-Marriage laws, as well as laws pertaining to one’s legal sex, vary by state. The rule generally is that if you want to marry a person who is by legal definition a woman (has female documentation), you’re safest if you are male on your birth certificate as well as your drivers license. If this is the case, you should be able to get married anywhere in the world and have your marriage recognized in whatever state you live in. Here’s the difficult thing, though, you can’t change your gender marker on your birth certificate in every state (while others allow you to, but require surgery). To know if you’ll be able to change your birth certificate you should research the laws of the state in which you were born.
-You still may be able to enter into a marriage with a legal female if your drivers license bears a male gender marker but you haven’t been able to change your birth certificate. More states allow you to change the gender marker on your drivers license than you birth certificate, and some states only require that (and perhaps another form of id like a passport) for a marriage license. Here’s a state-by-state breakdown on what is required for a marriage license.
-Keep in mind that the state in which you were born determines how you change your gender on your birth certificate, the state in which you reside determines how you change the gender on your drivers license, and the state in which you want to get married determines what types of identification are required for you to wed. If you’re able to change your birth certificate in the state where you were born, you will likely be able to change your drivers license. Whether or not you’re considered legally male depends on your gender marker on your birth certificate and your drivers license (if you only have your drivers id changed and not your birth certificate, that is when things get complicated and you enter into a sort of legal grey area).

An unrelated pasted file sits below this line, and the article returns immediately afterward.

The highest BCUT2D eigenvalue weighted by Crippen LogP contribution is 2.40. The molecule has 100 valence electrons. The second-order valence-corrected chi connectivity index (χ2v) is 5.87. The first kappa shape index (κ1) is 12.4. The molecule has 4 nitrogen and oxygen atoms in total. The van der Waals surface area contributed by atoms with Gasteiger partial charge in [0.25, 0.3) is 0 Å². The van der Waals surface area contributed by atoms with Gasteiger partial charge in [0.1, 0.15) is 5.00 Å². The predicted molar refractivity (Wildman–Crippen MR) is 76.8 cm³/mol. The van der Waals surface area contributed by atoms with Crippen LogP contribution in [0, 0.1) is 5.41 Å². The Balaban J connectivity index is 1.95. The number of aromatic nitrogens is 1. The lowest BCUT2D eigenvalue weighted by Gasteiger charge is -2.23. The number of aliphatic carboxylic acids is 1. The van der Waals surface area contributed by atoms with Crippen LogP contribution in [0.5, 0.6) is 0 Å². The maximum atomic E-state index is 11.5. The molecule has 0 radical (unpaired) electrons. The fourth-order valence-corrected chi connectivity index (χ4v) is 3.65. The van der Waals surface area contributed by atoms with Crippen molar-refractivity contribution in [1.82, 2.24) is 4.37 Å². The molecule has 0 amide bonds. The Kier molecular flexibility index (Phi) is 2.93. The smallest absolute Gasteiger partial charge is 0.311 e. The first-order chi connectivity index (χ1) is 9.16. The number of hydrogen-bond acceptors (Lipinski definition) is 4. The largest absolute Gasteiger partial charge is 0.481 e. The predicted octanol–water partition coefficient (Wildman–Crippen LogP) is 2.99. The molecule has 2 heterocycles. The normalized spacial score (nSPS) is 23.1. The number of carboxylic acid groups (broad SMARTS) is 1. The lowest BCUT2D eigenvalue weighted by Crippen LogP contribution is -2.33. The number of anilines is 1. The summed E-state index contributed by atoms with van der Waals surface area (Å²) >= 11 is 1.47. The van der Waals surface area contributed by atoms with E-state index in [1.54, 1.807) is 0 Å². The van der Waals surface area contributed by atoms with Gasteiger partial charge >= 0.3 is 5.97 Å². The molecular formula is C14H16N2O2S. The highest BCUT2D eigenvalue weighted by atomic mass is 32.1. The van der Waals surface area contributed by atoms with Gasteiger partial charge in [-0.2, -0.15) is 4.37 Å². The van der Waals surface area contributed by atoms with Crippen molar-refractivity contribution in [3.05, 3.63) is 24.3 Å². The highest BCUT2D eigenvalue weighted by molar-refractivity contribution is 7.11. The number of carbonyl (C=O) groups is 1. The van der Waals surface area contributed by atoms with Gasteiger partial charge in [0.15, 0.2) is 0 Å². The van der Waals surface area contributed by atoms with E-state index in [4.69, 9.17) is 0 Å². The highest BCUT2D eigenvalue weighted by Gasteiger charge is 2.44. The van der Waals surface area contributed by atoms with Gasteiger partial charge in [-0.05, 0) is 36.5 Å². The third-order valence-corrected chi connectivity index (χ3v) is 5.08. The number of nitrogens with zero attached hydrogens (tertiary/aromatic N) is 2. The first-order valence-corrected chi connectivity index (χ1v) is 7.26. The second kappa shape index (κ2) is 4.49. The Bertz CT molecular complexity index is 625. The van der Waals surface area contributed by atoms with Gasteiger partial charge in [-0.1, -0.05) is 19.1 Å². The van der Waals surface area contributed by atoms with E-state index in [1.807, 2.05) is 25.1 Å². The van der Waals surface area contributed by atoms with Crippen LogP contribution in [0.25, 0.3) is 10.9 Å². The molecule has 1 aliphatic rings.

-If you still are legally female and want to marry a legal female (or if you’re legally male and want to marry a legal male), marriage for “same sex” individuals is legal in Connecticut, Iowa, Massachusetts, New Hampshire, Vermont, Washington D.C., New York, and Washington state. Keep in mind that these marriages are only recognized by those states as well as Rhode Island and Maryland, they are NOT recognized by the federal government and so cannot be used for immigration purposes (unfortunately). If you get married in Iowa you cannot go home to Missouri and have your marriage recognized by the state. Civil Unions or domestic partnerships are legal in Nevada, Oregon, Colorado, Illinois, Wisconsin, Maryland, Delaware, New Jersey, Rhode Island, Maine, and Hawaii, *edit* and California. For more information on the marriage laws in different states, check out this website.
-If you are legally female and want to marry a legal male, congratulations because you have found a loophole in the gay marriage debate! Feel free to shock and awe your friends with your legal gay wedding in Texas, Arkansas, or any other state where it will be sure to piss off your neighbors.
Zak: I’m not a doctor or psychologist, so solely take my word for this, but I’ll try to answer this as best I can. There is definitely a brain and body connection, for instance it is possible to have physical symptoms of an illness or impairment brought on by one’s mental state (this would be referred to as psychosomatic). I don’t know if that means that you can physically induce symptoms of being on testosterone in yourself, but possibly stress or other similar factors could be messing with your hormones. It also could be possible that you are noticing things (like increase in appetite) and attributing them to your transition when really they stem from another, unrelated cause (like exercising more).
Zak: This is unfortunate, because to me a large part of the queer community is/should be recognizing that everyone has a right to determine their own identity. When confronted with this situation I think you should make sure to establish to the person that you’re talking to that you have nothing against the queer community, but that simply isn’t how you identify, and firmly leave it at that. It’s none of their business how you identify and you do not need to justify your identity to them. If they keep pushing, tell them that.